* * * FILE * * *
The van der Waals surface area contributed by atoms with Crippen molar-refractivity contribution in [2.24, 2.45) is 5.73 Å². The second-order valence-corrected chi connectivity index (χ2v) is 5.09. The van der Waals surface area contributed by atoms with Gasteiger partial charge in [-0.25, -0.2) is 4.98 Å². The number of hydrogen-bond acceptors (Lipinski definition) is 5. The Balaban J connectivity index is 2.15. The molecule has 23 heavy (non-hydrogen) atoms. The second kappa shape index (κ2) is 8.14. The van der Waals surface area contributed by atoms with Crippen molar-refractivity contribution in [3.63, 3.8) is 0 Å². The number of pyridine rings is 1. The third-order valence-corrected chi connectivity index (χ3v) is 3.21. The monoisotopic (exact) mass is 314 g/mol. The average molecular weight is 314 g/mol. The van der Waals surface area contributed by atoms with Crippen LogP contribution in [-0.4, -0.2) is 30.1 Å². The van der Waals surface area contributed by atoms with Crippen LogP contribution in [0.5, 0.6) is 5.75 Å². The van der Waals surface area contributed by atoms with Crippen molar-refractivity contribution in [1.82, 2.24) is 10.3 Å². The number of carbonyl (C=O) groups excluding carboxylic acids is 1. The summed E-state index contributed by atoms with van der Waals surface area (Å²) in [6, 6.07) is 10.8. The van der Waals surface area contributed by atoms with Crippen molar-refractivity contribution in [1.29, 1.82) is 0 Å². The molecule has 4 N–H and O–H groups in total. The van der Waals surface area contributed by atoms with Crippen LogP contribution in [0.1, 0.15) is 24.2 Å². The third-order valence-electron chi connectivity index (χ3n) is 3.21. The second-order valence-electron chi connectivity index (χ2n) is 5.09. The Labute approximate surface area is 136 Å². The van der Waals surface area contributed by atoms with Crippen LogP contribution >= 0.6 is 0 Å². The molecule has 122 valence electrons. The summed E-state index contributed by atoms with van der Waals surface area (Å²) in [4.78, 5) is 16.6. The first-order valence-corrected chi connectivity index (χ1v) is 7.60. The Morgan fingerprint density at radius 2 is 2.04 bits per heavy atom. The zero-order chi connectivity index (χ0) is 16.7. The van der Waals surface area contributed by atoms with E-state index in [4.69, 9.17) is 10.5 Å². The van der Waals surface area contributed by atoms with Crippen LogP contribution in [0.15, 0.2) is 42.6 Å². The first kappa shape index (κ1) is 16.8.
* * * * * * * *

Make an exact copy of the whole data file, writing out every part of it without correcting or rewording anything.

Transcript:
The van der Waals surface area contributed by atoms with Crippen molar-refractivity contribution in [2.24, 2.45) is 5.73 Å². The second-order valence-corrected chi connectivity index (χ2v) is 5.09. The van der Waals surface area contributed by atoms with Gasteiger partial charge in [-0.25, -0.2) is 4.98 Å². The number of hydrogen-bond acceptors (Lipinski definition) is 5. The Balaban J connectivity index is 2.15. The molecule has 23 heavy (non-hydrogen) atoms. The second kappa shape index (κ2) is 8.14. The van der Waals surface area contributed by atoms with Crippen molar-refractivity contribution in [3.63, 3.8) is 0 Å². The number of pyridine rings is 1. The third-order valence-corrected chi connectivity index (χ3v) is 3.21. The monoisotopic (exact) mass is 314 g/mol. The average molecular weight is 314 g/mol. The van der Waals surface area contributed by atoms with Crippen LogP contribution in [-0.4, -0.2) is 30.1 Å². The van der Waals surface area contributed by atoms with Crippen LogP contribution in [0.5, 0.6) is 5.75 Å². The van der Waals surface area contributed by atoms with Crippen molar-refractivity contribution in [1.82, 2.24) is 10.3 Å². The number of carbonyl (C=O) groups excluding carboxylic acids is 1. The summed E-state index contributed by atoms with van der Waals surface area (Å²) in [6, 6.07) is 10.8. The van der Waals surface area contributed by atoms with Crippen molar-refractivity contribution in [1.29, 1.82) is 0 Å². The molecule has 4 N–H and O–H groups in total. The van der Waals surface area contributed by atoms with Crippen LogP contribution in [0.1, 0.15) is 24.2 Å². The third-order valence-electron chi connectivity index (χ3n) is 3.21. The second-order valence-electron chi connectivity index (χ2n) is 5.09. The Labute approximate surface area is 136 Å². The van der Waals surface area contributed by atoms with Crippen LogP contribution >= 0.6 is 0 Å². The molecule has 122 valence electrons. The summed E-state index contributed by atoms with van der Waals surface area (Å²) in [4.78, 5) is 16.6. The first-order valence-corrected chi connectivity index (χ1v) is 7.60. The Morgan fingerprint density at radius 2 is 2.04 bits per heavy atom. The zero-order chi connectivity index (χ0) is 16.7. The van der Waals surface area contributed by atoms with E-state index in [4.69, 9.17) is 10.5 Å². The van der Waals surface area contributed by atoms with Crippen LogP contribution in [0.15, 0.2) is 42.6 Å². The first kappa shape index (κ1) is 16.8.